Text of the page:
Now, if you’re a developer, you may look at that list of terms that intimidated me and wonder why I didn’t just “get over myself”. I can assure you that most people, when confronted with unfamiliar language, are silently wishing for you to speak at their level (or worse, misinterpreting you or tuning you out entirely).
The danger zone: misunderstood terms
I could devote a whole, hilarious post to programmer jargon that non-programmers think they undersand (and before I was a programmer, I was sooo that guy). The danger here is that instead of tuning out, people may get a completely incorrect picture (think “steak conference”).
- API: For a thing that basically means “how you talk to my software”, this is frequently misunderstood.
- AJAX: I used to think this meant any interactivity on web pages. In all likelihood, so does your CEO.
- Object-oriented: I literally once told someone I was pretty sure it meant programming directly with graphical objects, you know, like buttons and stuff.
- Technical debt: This is too often used as “parts of the code I don’t like” rather than “remnants of the best way we knew how to solve problems at the time”. So nontechnical decision-makers often discount the entire concept.
- Refactoring: To you, it may mean “We’re paying down some of this high-interest debt.” To a stakeholder it means “I won’t get anything that I want while the developers play in a sandbox.”
- Scalable: To me, this means “able to handle occasional traffic spikes” while a stakeholder thinks it means “racks and racks of stock-photo-style servers, ready and waiting for our inevitable million users.”
In my opinion, these terms are fine, with the only trick being to make sure you toss in your definition to check that you have a shared understanding.
My favorite programming metaphors
There are some programmer colloquialisms that I will never apologize for. And in fact, each time I explain them to non-programmers, they’re grateful for having them in their lexical toolbelt. They’re also great because each tells a specific story:
- Yak shaving
- Cargo culting
- Bike shedding
If you’re not familiar with all of them (or even if you are), Matt Nielsen has written a terrific, laugh-out-loud funny post defining all three.
A path forward
Developers can’t even agree on the definition of terms among themselves, so what hope have we for a shared understanding with our non-technical cohorts? Well, like all language, it matters less what the terms mean and more what the shared understanding is of the people who are communicating.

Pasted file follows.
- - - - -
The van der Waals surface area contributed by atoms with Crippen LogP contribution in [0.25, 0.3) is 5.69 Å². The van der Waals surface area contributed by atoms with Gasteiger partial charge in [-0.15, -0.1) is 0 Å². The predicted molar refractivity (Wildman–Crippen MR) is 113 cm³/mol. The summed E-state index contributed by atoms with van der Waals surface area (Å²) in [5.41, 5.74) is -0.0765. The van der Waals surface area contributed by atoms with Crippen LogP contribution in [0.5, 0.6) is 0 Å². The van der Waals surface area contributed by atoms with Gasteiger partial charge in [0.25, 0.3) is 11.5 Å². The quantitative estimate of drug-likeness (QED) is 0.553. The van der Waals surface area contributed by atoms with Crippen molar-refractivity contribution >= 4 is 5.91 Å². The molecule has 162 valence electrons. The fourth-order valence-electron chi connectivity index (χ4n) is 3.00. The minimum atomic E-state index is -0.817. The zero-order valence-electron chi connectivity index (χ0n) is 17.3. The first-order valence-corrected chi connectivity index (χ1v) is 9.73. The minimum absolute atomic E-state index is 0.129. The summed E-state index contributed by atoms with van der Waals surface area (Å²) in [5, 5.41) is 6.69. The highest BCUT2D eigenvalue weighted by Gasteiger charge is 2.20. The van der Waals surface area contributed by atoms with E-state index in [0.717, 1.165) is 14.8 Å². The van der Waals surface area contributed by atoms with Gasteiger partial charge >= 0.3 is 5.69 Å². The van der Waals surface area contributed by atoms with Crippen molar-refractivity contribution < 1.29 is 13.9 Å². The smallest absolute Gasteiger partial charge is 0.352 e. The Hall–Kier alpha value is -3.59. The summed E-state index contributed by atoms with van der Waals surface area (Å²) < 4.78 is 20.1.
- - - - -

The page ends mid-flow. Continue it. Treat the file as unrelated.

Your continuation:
Half of the solution can be handled by good process, and half is deeply personal.
Solution part 1: Shared definitions
Extreme Programming (guitar solo squeeedleedeedleedeee!) predates my career by a wide margin. But I love the concept of the “Metaphor” principle, which is similar to the “ubiquitous language” principle in domain-driven design, which advocates for a shared set of metaphors and language between the stakeholders (the problem definers) and the developers (the problem solvers).
I also think that non-developers and new developers are more than willing to meet somewhere in the middle. Stakeholders are quite happy to pick up technical terms when they’re core parts of the business or when they save time.
In my experience, the best results come from starting to reach out and show an interest in a business domain’s language, then slowly walking folks toward the technical implementations, bit by bit.
Solution part 2: Conversational empathy
The other half is in developing a specific kind of empathy: learning to have a running thought that wonders, “How are the things that I’m saying coming across to this person?” In doing so, you are forced to think from the perspective of the other person, to imagine what they hope to get from the conversation, and to think about what you’re saying that might trip them up.
But I really do believe that by adding one extra layer of thought during conversations, and periodically sitting down with stakeholders to nail down business-domain terminology, a developer can become as effective a force for good as anyone in the organization.
*I want to come up with design patterns with awesome names. The Sandwich pattern. The Exploder pattern. The Hug pattern. Who’s with me?